Archive for May, 2022

Zoom Lens Two for Tuesday From Clinton

May 31, 2022

My zoom lens came in handy when photographing this CSX westbound container train in Clinton on April 23. In the top image CSX 3386 leads the train into town. The bottom image is the same train only in a closer view.

Photographs by Robert Farkas

EL Monday: In Memory of ‘Aunt Mae’

May 30, 2022

This is in memory of May (Marie) Wilson who was John Woodworth’s aunt and my second mother. She and her husband made me a part of their family when my parents moved to Florida in 1979.

Every Thanksgiving, I was invited for dinner. She would call me her adopted son.

She went home to be with the Lord last week, and her funeral was held on May 26.

Both she and this slide are precious to me. As I said, this is in memory of May.

Every once in a while I’ll post a photo from my small set of 2 and 1/4 inch by 2 and 1/4 inch slides I took before I switched to 35mm slides in 1972.

Erie Lackawanna 7111 is eastbound just west of the Manchester Road bridge in Akron in late 1968/early 1969.

Yes, this is one of those “Please don’t do this on your own.” slides. Most likely, I had Mike Ondecker watching my back, so I would not be surprised by a Baltimore & Ohio train.

I also railfanned with both of Mae’s sons, Charlie Wilson, whom some of you know, and Al Wilson.

Article and Photograph by Robert Farkas

Return of the Reading Rambles

May 30, 2022

 My goal this past weekend was to introduce my former brother-in-law (but still good friend) Karl West, his son (my nephew) Owen, and Jeff Troutman to an old friend of mine from way back

Reading  4-8-4 No. 2102 on May 28 made its first passenger excursion since October 1991.

To sum it up, everybody loved it. It ran, sounded and looked spectacular.

The departure from Reading Outer Station was right on time at 9 a.m. A quick passenger stop was made at Port Clinton,

We started with cloudy conditions and we ran in some rain en route. The T-1 was unaffected and from what I could see performed flawlessly. The stack talk was loud and constant. We arrived at Jim Thorpe at 11:45 a.m. 

We had plenty of time for lunch in town. Afterwards we returned to the station to see the return of the 1 p.m. Lehigh Gorge Scenic Train.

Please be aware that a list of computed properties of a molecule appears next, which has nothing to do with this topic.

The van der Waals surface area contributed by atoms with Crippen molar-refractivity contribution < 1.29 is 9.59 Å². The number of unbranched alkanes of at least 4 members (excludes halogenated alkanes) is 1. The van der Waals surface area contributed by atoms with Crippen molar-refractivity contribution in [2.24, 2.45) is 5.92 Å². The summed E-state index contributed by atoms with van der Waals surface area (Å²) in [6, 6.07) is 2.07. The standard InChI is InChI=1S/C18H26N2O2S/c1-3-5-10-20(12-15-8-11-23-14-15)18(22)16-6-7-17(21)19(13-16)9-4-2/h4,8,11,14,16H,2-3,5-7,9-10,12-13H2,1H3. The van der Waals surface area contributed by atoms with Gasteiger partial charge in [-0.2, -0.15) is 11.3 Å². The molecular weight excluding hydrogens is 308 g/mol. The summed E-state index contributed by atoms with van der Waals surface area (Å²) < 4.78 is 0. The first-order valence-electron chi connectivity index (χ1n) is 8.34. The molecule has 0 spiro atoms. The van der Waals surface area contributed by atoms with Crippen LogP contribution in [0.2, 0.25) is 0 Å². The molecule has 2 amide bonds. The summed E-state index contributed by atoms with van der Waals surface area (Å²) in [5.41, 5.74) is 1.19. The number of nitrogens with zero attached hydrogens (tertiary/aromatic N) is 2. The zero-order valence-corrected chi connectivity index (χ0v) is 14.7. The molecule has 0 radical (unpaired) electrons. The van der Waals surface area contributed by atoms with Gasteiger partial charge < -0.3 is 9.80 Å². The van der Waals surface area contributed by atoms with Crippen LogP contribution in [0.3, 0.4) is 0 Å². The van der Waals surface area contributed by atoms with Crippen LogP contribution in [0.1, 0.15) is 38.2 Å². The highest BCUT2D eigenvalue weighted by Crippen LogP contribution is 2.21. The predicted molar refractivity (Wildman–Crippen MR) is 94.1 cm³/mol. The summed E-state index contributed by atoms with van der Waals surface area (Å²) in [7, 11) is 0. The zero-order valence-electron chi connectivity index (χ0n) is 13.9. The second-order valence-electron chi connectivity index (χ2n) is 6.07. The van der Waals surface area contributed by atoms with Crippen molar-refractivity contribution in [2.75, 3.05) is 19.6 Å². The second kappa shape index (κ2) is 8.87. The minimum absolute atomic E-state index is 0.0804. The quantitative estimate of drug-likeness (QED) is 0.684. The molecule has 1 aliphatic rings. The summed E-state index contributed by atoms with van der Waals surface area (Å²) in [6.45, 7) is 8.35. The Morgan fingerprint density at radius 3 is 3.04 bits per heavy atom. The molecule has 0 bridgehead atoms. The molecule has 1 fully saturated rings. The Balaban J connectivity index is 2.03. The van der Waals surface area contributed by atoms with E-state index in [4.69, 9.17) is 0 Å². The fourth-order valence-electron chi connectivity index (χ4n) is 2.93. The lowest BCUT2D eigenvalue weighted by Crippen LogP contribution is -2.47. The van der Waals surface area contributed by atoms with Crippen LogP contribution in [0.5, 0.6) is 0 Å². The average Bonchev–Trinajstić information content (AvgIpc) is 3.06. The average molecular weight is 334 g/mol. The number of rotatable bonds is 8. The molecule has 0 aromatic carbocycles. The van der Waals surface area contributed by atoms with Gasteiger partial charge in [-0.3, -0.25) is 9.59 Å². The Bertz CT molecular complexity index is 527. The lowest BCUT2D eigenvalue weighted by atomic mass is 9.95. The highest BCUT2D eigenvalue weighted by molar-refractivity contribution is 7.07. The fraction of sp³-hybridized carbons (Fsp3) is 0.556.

After the 3 p.m. Lehigh Gorge train departed, the 2102 performed a solo photo runby. Once complete it backed to pick up the train for our 3:45 p.m. departure.

The sun broke through on the return trip.  We arrived back in Reading on time, just before 7 p.m.

The last time I rode behind 2102 was May 22, 1977. That was its doubleheader with former Grand Trunk Western 2-8-2 No. 4070 on a trip from Pittsburgh to Altoona and return featuring Horseshoe Curve. It was a 45-year wait for me to ride behind the 2102 again. It was worth it.

Article and Photographs by Edward Ribinskas

A Caboose on the CVSR

May 29, 2022

Private owner caboose FLNX 79896 operated for a short while on the Cuyahoga Valley Scenic Railroad. It is shown in Akron on March 12, 2016. That is Akron’s Y-bridge above, also known as the All-American Bridge

Photograph by Robert Farkas 

Steam Saturday: 2010 NKP 765 Memories

May 27, 2022

Here are three photographs dealing with the Cuyahoga Valley Scenic Railroad’s Steam in the Valley in 2010.

In the top image Nickel Plate Road 2-8-4 No. 765 is eastbound on a ferry move over the Wheeling & Lake Erie near Norwalk on Sept. 9. 

In the middle is the result of a different kind of chase of southbound NKP 765 in the Cuyahoga Valley near Boston Mills on Sept. 25. 

In the bottom image, FLNX FL9 No. 484 is on the north end of the southbound CVSR train in Akron on Sept. 25. The train is on the bridge over the remains of the Ohio & Erie canal. 

Article and Photographs by Robert Farkas

Derailment Oil Spills Leads to River Closure

May 27, 2022

The U.S. Coast Guard has ordered closed to boating a portion of the Allegheny River near Pittsburgh after investigators found an oil spill from a Norfolk Southern derailment in the water.

The derailment occurred Thursday afternoon in Harmar Township on the Conemaugh Line.